This is a over-generalization. The OP who transferred to a UC probably went to a California Community College. I know for a fact that Irvine Valley College's (IVC) courses, especially physics, are fairly rigorous. IVC is #3 in terms of succesfully transitioning students to 4 year institutions. The only problem is that there ARE community colleges throughout the US (and in California) that have lowered the bar on their students.

You must keep in mind that there are many individuals who have immigrated to the US as adults. The community college system provides a necessary stepping stone for these individuals to reach academic success. It is in no way a negative reflection on them for having attended the CC system.
 
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uclabruin2005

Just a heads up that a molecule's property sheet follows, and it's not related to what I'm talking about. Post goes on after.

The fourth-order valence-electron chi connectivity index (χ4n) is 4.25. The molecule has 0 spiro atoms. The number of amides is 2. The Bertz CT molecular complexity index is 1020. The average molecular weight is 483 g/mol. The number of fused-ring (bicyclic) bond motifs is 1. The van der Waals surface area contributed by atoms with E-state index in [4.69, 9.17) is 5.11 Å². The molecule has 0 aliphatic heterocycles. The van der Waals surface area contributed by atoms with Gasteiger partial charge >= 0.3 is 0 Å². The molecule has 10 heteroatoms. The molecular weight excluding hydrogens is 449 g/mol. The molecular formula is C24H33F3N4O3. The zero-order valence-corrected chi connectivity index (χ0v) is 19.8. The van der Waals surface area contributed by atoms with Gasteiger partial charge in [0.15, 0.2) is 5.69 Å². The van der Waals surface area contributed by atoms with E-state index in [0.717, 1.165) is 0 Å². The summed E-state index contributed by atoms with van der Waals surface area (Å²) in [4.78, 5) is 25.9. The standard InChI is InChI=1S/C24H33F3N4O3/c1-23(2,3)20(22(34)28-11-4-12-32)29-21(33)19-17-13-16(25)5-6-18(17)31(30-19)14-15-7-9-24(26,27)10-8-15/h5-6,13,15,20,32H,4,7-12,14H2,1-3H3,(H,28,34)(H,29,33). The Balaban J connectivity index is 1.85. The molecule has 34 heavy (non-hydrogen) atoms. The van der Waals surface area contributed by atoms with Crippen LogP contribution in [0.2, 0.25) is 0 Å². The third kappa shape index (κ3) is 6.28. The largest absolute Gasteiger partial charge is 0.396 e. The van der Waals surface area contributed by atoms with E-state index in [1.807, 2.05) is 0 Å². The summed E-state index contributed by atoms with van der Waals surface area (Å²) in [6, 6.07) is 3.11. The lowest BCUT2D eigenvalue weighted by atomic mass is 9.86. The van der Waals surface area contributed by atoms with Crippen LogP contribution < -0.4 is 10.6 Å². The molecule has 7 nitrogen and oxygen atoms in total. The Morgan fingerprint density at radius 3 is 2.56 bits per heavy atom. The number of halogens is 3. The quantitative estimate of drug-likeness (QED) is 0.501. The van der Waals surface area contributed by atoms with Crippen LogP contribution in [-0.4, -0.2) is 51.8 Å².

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Jan 22, 2009
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thanks for your responses. you guys definitely reinforced what i believed to be true...and i'll definitely keep workin hard to prove the haters wrong. UCLA Class of 2010!!!
 

JumboShrimp

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Jul 25, 2008
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I've had alot of UC kids in my CC classes who already graduated with a bachelors degree take classes at a CC....what surprising to me is that they come in all cocky like they will definately get an easy A, but they end up with a B haha. I just can't wait to start UCI in the fall!!